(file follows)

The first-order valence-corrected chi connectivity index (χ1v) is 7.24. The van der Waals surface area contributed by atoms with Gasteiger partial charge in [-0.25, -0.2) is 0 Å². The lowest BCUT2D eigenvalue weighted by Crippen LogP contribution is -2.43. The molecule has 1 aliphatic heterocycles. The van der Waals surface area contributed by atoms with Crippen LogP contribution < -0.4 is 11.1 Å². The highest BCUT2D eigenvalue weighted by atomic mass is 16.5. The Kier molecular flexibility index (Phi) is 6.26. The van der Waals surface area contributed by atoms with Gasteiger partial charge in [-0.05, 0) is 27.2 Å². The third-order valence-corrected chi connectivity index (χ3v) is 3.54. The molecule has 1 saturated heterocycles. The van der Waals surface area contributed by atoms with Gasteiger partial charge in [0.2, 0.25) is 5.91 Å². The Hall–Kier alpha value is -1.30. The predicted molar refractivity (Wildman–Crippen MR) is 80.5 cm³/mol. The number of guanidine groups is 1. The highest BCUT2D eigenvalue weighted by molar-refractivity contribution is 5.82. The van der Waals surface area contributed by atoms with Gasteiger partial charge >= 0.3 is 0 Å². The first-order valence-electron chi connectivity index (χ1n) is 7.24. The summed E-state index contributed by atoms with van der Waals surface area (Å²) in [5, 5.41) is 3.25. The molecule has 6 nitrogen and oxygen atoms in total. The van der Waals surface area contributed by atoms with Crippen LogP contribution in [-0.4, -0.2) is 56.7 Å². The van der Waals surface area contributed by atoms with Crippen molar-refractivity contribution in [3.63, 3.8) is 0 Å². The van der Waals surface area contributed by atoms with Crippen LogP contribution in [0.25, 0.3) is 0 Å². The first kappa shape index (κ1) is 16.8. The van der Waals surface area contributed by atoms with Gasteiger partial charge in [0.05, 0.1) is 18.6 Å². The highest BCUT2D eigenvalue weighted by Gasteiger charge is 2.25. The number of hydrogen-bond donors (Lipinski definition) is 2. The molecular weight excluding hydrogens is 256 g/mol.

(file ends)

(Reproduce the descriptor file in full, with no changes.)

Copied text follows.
The first-order valence-corrected chi connectivity index (χ1v) is 7.24. The van der Waals surface area contributed by atoms with Gasteiger partial charge in [-0.25, -0.2) is 0 Å². The lowest BCUT2D eigenvalue weighted by Crippen LogP contribution is -2.43. The molecule has 1 aliphatic heterocycles. The van der Waals surface area contributed by atoms with Crippen LogP contribution < -0.4 is 11.1 Å². The highest BCUT2D eigenvalue weighted by atomic mass is 16.5. The Kier molecular flexibility index (Phi) is 6.26. The van der Waals surface area contributed by atoms with Gasteiger partial charge in [-0.05, 0) is 27.2 Å². The third-order valence-corrected chi connectivity index (χ3v) is 3.54. The molecule has 1 saturated heterocycles. The van der Waals surface area contributed by atoms with Gasteiger partial charge in [0.2, 0.25) is 5.91 Å². The Hall–Kier alpha value is -1.30. The predicted molar refractivity (Wildman–Crippen MR) is 80.5 cm³/mol. The number of guanidine groups is 1. The highest BCUT2D eigenvalue weighted by molar-refractivity contribution is 5.82. The van der Waals surface area contributed by atoms with Gasteiger partial charge >= 0.3 is 0 Å². The first-order valence-electron chi connectivity index (χ1n) is 7.24. The summed E-state index contributed by atoms with van der Waals surface area (Å²) in [5, 5.41) is 3.25. The molecule has 6 nitrogen and oxygen atoms in total. The van der Waals surface area contributed by atoms with Crippen LogP contribution in [-0.4, -0.2) is 56.7 Å². The van der Waals surface area contributed by atoms with Crippen molar-refractivity contribution in [3.63, 3.8) is 0 Å². The van der Waals surface area contributed by atoms with Crippen LogP contribution in [0.25, 0.3) is 0 Å². The first kappa shape index (κ1) is 16.8. The van der Waals surface area contributed by atoms with Gasteiger partial charge in [0.05, 0.1) is 18.6 Å². The highest BCUT2D eigenvalue weighted by Gasteiger charge is 2.25. The number of hydrogen-bond donors (Lipinski definition) is 2. The molecular weight excluding hydrogens is 256 g/mol.